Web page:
Fighting for a U.S. federal budget that prioritizes peace, economic security and shared prosperity
Even if the massive investments in bringing chip production home help to grow America's domestic semiconductor industry, the US will still have to rely on other countries to complete the manufacturing process. Assembly and packaging will still be shipped abroad, and the technology being manufactured in these plants will be years behind the advanced chips that Taiwan can produce. In the meantime, companies like Intel and TSMC will enjoy billions of dollars in incentives as part of the chip war.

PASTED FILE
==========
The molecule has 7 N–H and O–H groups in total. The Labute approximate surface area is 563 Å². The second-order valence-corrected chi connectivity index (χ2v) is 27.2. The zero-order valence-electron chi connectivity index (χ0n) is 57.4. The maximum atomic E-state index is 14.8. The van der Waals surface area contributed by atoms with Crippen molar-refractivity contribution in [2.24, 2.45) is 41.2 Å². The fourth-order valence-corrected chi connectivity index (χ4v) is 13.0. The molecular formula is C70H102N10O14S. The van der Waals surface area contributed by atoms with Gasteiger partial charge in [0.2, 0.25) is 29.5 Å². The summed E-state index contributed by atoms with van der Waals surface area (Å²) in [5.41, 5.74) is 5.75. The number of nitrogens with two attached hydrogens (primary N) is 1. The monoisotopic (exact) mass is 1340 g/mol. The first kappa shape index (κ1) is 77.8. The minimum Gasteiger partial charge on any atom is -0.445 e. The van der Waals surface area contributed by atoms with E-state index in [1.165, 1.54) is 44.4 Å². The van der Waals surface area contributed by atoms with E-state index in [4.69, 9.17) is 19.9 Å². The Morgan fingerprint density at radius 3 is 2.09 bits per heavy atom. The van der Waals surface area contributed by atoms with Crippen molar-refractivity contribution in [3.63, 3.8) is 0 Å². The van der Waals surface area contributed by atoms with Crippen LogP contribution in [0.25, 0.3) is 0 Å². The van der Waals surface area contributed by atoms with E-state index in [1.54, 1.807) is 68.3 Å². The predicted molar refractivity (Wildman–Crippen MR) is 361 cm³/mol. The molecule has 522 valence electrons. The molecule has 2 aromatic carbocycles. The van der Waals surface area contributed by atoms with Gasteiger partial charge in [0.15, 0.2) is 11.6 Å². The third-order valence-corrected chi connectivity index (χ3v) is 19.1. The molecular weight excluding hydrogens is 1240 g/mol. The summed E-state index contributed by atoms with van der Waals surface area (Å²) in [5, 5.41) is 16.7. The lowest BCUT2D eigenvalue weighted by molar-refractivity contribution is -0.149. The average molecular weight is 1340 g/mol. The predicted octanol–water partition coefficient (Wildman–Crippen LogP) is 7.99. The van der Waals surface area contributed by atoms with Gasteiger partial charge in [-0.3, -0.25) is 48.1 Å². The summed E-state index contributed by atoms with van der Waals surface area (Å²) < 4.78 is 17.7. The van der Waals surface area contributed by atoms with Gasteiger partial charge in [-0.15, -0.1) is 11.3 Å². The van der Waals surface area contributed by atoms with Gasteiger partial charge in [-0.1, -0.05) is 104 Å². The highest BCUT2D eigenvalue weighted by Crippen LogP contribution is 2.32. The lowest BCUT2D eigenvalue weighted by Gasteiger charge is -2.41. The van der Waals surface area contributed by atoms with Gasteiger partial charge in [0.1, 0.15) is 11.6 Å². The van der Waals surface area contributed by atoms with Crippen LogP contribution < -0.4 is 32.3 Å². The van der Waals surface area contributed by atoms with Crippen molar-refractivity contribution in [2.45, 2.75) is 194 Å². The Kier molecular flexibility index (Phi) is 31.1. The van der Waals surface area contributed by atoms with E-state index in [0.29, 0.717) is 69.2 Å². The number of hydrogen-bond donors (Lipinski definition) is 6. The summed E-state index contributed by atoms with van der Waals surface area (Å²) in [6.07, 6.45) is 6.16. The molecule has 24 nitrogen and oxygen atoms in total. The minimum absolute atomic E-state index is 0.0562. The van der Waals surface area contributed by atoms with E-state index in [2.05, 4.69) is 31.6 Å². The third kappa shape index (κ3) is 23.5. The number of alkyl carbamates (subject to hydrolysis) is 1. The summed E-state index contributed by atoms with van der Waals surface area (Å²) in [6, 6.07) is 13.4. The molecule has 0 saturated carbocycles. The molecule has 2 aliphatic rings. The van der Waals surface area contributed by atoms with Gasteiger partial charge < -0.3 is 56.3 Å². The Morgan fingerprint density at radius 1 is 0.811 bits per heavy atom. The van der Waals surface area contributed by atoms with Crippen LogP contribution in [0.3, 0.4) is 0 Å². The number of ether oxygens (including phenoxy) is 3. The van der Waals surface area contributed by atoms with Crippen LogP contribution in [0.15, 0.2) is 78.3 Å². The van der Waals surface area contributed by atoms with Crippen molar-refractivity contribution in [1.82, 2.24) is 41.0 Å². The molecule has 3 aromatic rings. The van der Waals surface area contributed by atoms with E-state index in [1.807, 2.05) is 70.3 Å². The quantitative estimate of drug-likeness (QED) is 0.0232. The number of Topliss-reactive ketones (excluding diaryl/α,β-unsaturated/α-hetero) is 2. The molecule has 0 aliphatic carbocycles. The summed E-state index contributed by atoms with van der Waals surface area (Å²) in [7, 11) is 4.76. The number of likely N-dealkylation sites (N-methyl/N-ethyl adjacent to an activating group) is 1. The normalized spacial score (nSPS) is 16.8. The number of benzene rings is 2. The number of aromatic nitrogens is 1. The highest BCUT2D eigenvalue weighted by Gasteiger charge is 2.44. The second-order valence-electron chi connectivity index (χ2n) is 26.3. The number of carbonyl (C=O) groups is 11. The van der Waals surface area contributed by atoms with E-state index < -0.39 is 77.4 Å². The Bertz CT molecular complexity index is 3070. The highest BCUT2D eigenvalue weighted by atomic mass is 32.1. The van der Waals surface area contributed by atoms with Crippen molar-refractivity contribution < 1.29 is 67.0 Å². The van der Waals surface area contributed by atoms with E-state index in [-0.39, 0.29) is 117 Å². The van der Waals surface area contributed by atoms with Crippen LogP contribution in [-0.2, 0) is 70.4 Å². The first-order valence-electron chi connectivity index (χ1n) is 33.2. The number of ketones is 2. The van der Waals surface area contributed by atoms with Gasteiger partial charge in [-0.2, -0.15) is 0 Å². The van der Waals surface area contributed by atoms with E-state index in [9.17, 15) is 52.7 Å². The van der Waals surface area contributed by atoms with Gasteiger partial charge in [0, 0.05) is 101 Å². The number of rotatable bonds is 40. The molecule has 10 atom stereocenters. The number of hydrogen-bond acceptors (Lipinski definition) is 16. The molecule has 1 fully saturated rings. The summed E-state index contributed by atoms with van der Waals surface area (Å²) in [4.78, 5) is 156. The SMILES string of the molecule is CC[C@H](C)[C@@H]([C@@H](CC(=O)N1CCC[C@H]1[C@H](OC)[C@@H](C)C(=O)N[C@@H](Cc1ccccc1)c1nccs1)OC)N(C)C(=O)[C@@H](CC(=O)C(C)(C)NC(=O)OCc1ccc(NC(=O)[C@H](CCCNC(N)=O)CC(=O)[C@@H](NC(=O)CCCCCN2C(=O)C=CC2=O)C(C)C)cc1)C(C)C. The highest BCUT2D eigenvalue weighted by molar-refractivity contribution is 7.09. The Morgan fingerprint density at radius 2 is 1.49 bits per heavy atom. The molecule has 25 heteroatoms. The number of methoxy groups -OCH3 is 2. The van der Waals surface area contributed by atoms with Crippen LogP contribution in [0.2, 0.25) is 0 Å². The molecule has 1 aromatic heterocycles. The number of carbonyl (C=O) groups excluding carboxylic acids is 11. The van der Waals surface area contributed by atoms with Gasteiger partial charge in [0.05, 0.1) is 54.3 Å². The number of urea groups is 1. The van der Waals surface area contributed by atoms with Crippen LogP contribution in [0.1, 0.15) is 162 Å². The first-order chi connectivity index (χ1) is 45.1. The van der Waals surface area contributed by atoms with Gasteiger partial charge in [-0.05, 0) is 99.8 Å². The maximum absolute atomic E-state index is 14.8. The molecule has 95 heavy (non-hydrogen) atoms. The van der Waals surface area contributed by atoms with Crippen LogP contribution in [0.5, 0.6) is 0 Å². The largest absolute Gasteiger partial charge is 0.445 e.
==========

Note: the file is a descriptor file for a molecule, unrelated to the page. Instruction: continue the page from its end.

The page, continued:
It begs the question whether the onshoring of tech manufacturing can be done sustainably and equitably — without displacing, defunding, or diverting the funds that the most vulnerable and essential workers need. If there's a way to bring back jobs while securing funds for schools and not jeopardizing communities' water supply, it's still up for debate. What is clear is that, as Ashik Siddique, a research analyst for the Institute for Policy Studies, wrote, the bipartisan support for onshoring chip manufacturing "shows that getting an edge over China is apparently our government's most urgent priority."